Controlling Frequency

Table of Contents

When checking a series of expensive functions and verifying complex promises, you may want to make sure that CFEngine is not checking too frequently. One way of doing this is classes and class expression, another is using locks.

CFEngine incorporates a series of locks which prevent it from checking promises too often, and which prevent it from spending too long trying to check promises it has recently verified. This locking mechanism works in such a way that you can start several CFEngine components simultaneously without them interfering with each other. You can control two things about each kind of action in CFEngine:


The minimum time (in minutes) which should have passed since the last time that promise was verified. It will not be executed again until this amount of time has elapsed. Default time is 1 minute.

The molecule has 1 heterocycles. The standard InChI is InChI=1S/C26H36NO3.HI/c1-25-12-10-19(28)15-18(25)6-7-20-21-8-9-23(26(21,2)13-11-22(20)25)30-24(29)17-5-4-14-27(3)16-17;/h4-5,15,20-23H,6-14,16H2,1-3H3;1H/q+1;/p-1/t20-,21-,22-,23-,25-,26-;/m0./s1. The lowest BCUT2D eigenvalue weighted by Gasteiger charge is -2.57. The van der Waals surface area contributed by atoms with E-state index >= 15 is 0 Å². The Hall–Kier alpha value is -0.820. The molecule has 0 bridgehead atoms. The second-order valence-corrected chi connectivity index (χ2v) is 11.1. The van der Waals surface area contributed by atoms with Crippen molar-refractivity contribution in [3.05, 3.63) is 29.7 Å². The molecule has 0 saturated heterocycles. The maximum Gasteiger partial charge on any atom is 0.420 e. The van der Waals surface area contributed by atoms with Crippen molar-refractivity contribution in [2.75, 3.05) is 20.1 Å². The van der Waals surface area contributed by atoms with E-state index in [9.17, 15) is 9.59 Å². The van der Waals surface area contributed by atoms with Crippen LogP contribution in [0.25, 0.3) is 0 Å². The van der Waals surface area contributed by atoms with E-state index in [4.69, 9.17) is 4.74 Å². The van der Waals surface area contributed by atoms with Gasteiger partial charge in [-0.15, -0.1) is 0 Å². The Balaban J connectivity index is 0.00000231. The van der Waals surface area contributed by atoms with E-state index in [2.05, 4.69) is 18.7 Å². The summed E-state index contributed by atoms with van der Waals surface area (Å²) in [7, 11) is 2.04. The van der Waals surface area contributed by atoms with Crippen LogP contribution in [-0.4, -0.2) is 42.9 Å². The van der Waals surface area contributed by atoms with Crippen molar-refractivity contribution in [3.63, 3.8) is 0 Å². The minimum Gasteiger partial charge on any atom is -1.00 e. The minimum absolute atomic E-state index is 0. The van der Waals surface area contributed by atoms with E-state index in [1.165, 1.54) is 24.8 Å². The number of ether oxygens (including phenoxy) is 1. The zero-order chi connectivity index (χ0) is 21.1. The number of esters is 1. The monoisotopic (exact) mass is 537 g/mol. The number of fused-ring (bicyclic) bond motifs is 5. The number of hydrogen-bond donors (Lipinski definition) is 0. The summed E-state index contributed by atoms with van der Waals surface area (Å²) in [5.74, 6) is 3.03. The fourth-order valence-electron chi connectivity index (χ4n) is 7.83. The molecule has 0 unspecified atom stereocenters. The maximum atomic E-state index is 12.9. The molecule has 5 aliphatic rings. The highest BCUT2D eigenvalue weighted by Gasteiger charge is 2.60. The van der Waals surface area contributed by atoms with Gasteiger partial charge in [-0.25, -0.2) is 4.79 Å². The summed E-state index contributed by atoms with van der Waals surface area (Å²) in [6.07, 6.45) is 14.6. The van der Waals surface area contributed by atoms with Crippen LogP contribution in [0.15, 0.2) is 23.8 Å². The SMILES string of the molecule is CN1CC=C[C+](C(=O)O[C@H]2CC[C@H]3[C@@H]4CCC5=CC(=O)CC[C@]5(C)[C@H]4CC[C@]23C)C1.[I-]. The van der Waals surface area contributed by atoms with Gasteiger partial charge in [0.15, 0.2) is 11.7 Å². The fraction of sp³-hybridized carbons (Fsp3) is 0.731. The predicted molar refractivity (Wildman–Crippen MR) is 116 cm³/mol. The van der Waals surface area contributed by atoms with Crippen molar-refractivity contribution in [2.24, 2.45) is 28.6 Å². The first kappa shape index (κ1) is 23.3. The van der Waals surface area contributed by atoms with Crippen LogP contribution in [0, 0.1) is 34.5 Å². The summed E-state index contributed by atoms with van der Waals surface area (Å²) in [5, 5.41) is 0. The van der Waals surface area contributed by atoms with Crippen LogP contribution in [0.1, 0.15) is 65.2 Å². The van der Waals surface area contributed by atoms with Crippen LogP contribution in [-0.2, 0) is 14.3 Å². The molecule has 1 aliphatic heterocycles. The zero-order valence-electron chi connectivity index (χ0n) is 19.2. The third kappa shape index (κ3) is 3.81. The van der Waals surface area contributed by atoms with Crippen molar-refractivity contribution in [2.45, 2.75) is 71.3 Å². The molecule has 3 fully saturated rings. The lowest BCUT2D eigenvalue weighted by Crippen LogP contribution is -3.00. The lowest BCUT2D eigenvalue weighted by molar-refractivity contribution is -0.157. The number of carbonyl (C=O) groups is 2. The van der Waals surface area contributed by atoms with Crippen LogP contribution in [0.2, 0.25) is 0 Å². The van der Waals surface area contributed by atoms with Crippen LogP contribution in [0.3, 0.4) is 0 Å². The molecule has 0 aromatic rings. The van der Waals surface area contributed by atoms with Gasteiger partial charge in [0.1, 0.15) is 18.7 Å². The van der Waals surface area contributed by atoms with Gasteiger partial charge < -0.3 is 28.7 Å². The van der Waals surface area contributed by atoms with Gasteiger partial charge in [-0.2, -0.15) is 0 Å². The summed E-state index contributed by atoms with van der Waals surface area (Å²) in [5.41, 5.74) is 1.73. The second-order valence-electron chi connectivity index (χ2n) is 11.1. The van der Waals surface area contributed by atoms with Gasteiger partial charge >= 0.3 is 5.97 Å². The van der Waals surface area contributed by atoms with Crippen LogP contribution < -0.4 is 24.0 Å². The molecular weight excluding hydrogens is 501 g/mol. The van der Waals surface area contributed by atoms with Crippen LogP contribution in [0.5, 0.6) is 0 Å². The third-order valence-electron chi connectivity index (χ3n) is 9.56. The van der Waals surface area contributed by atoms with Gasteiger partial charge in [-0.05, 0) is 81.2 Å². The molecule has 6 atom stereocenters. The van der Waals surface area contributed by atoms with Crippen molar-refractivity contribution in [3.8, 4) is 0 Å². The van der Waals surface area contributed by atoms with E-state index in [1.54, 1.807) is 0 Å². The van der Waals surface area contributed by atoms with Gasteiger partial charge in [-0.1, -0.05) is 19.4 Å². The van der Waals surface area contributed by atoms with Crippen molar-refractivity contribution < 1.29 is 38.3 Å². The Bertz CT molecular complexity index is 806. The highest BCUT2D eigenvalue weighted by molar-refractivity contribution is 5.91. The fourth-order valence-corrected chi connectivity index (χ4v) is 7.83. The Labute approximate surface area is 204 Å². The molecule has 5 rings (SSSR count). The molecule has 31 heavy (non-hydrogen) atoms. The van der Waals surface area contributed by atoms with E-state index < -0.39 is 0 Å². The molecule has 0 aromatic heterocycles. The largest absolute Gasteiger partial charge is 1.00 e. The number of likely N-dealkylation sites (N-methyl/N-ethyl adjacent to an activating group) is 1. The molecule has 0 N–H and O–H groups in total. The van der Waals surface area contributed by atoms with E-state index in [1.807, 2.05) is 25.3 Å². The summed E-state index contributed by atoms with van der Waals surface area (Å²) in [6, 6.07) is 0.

The maximum amount (in minutes) of time cf-agent should wait for an old instantiation to finish before killing it and starting again. You can think about expireafter as a timeout to use when a promise verification may involve an operation that could wait indefinitely. Default time is 120 minutes.

You can set these values either globally (for all actions) or for each action separately. If you set global and local values, the local values override the global ones. All times are written in units of minutes. The following global setting is defined in body agent control.

    body agent control
        ifelapsed => "60";  # one hour

This setting tells CFEngine not to verify promises until 60 minutes have elapsed, ie ensures that the global frequency for all promise verification is one hour. This global setting of one hour could be changed for a specific promise body by setting ifelapsed in the promise body.

    body action example
        ifelapsed => "90";  # 1.5 hours

This promise which overrides the global 60 minute time period and defines a frequency of 90 minutes.

These locks do not prevent the whole of cf-agent from running, only atomic promise checks on the same objects (packages, users, files, etc.). Several different cf-agent instances can run concurrently. The locks ensure that promises will not be verified by two cf-agents at the same time or too soon after a verification.